Just the fact that he noticed gave me a lift in my spirit, and I was able to gain some perspective and energy to stay present a little bit more. The longer I thought about his comment, the more thankful I became that I was never intended to be superman. I was never supposed to be able to handle it all on my own. I was reminded that we have a heavenly Father who really can be all things to all people...fully present everywhere at once. What a blessing that we can rely on His strength and His power to do what only He can do in the first place. What a blessing that He is the author of my children's stories, not me. And what a blessing that I must come to the end of myself and my abilities to fully embrace all that He is and wants to be in my life.

Be encouraged as you walk every hour in this adventure of parenting. We have the high privilege and responsibility of showing up and giving all that we have to our children. But when the demand is greater than the supply, we have great news as followers of Jesus. His power is made perfect in our weakness (2 Corinthians 12).

He is their true that pressure is off of me! Hallelujah! Praise God for His promises! Who needs a Daddy Duplicator machine?!

- Ed Sweeny

Thursday, January 13, 2011

Special Needs: Managed or Ministered To?

The mission of Grace Children's Ministry is to assist parents in leading their children toward a Gospel-centered life, to equip volunteers to shepherd children, and to encourage children to grow in Christ by teaching them biblical truths in meaningful ways. We desire to provide an environment where both parents and their children are loved and ministered to, including families with children with special needs.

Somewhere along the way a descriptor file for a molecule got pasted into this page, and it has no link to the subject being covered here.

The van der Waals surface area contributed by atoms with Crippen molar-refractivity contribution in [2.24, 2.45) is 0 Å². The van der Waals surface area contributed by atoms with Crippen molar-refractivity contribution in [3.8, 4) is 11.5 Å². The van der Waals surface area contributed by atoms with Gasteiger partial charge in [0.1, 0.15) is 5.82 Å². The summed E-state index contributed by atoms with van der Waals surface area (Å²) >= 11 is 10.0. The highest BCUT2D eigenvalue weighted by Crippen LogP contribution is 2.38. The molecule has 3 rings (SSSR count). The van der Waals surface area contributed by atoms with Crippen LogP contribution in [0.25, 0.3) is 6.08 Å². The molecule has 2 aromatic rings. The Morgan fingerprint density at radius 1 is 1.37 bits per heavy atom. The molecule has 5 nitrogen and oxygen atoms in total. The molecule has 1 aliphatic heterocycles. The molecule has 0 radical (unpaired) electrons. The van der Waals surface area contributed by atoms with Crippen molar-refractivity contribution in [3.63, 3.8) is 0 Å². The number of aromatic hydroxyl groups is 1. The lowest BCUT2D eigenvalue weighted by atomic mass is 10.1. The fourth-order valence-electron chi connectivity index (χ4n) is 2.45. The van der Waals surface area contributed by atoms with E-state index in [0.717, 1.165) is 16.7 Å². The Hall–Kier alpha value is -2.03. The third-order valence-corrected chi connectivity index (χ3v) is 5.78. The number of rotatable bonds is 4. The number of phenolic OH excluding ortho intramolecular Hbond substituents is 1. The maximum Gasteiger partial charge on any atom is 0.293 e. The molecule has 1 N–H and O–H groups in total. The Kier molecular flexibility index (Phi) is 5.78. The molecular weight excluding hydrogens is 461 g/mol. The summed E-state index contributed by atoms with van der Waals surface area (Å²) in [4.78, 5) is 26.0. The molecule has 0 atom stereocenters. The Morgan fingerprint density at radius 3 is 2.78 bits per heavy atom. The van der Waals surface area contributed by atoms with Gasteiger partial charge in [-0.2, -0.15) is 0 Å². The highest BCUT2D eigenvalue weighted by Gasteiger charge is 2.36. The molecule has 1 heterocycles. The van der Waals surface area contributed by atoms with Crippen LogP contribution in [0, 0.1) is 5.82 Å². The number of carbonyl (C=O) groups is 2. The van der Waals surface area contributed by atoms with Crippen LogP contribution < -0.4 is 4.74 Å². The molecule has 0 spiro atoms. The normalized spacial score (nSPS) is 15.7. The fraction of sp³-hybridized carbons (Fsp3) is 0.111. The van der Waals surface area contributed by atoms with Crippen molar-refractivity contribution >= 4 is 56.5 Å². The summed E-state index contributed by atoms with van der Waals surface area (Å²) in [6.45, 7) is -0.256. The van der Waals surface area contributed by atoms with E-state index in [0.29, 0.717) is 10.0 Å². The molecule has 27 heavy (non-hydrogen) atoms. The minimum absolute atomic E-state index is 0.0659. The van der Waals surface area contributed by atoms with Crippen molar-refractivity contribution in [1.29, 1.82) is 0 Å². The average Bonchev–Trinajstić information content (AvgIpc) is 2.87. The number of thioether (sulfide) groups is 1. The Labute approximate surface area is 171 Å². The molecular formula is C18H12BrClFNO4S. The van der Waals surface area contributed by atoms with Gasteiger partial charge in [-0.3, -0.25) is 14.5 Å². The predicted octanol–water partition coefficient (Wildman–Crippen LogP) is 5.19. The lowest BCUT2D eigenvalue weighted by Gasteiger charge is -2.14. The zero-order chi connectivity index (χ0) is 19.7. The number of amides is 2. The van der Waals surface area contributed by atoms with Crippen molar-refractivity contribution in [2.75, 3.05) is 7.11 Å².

A few months ago, in November, we hosted a Special Needs Equipping Event in which we provided an informative discussion about how we minister to families with children with special needs. We explained our process of how we try to reach out to these families so that the children can be integrated into our weekend programming, and the parents can have the opportunity to worship and serve in our church. We also provide more information about how we minister to families with children with special needs on our website.

We had a visitor named Amy Fenton Lee, author of The Inclusive Church, and she wrote an article titled "Special Needs: Managed or Ministered To?" after attending our Special Needs Equipping Event. This article is featured in the January 2011 newsletter for The Cory Center for Children's Ministry.

Wednesday, January 5, 2011

Camp Grace Curriculum: Don't Worry. Trust God.

 This coming weekend in our Camp Grace (1st-4th grade) programming, our elementary campers will be studying from Matthew 6:25-34 about Jesus' teaching on worry. They will examine what it means to worry, and our need to trust God with our lives.

Here is an excerpt from the Leader Preparation for this week's lesson:
"When we worry, we ultimately question and doubt God's sovereignty and goodness. We fall to the temptation to believe that God is not who He says He is, and we must handle our concerns ourselves. The root of worry is a fear that God cannot provide what we need. God has already provided everything we need and showed His love through Jesus’ death and resurrection. He poured out the punishment for our sin on His only Son. We can trust a God who died for us so that we can have eternal life and a restored relationship with Him. He knows each of us better than we know ourselves, and He has a plan that is for our good. Jesus calls us to trust in His sovereignty."